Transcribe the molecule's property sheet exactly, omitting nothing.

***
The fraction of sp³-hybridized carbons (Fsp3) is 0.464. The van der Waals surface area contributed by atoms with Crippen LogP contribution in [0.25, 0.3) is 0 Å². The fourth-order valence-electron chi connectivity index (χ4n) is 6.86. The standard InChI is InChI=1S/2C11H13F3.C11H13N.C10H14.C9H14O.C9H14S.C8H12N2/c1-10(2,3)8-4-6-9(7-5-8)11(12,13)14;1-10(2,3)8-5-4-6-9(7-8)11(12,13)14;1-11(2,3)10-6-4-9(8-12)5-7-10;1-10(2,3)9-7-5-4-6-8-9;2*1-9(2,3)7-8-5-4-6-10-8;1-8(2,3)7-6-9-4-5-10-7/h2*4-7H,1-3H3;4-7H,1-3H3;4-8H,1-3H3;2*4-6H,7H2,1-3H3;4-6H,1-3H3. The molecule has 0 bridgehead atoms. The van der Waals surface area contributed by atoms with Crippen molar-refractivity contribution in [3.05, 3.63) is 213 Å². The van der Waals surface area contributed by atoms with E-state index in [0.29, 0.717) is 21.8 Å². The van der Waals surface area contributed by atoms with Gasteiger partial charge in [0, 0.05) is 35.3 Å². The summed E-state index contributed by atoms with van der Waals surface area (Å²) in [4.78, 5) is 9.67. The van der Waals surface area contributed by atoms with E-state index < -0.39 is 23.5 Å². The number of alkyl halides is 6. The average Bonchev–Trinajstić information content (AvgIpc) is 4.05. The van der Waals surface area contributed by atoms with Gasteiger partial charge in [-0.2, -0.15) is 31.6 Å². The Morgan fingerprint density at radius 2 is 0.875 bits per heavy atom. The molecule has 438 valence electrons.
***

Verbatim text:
The fraction of sp³-hybridized carbons (Fsp3) is 0.464. The van der Waals surface area contributed by atoms with Crippen LogP contribution in [0.25, 0.3) is 0 Å². The fourth-order valence-electron chi connectivity index (χ4n) is 6.86. The standard InChI is InChI=1S/2C11H13F3.C11H13N.C10H14.C9H14O.C9H14S.C8H12N2/c1-10(2,3)8-4-6-9(7-5-8)11(12,13)14;1-10(2,3)8-5-4-6-9(7-8)11(12,13)14;1-11(2,3)10-6-4-9(8-12)5-7-10;1-10(2,3)9-7-5-4-6-8-9;2*1-9(2,3)7-8-5-4-6-10-8;1-8(2,3)7-6-9-4-5-10-7/h2*4-7H,1-3H3;4-7H,1-3H3;4-8H,1-3H3;2*4-6H,7H2,1-3H3;4-6H,1-3H3. The molecule has 0 bridgehead atoms. The van der Waals surface area contributed by atoms with Crippen molar-refractivity contribution in [3.05, 3.63) is 213 Å². The van der Waals surface area contributed by atoms with E-state index in [0.29, 0.717) is 21.8 Å². The van der Waals surface area contributed by atoms with Gasteiger partial charge in [0, 0.05) is 35.3 Å². The summed E-state index contributed by atoms with van der Waals surface area (Å²) in [4.78, 5) is 9.67. The van der Waals surface area contributed by atoms with E-state index < -0.39 is 23.5 Å². The number of alkyl halides is 6. The average Bonchev–Trinajstić information content (AvgIpc) is 4.05. The van der Waals surface area contributed by atoms with Gasteiger partial charge in [-0.2, -0.15) is 31.6 Å². The Morgan fingerprint density at radius 2 is 0.875 bits per heavy atom. The molecule has 438 valence electrons.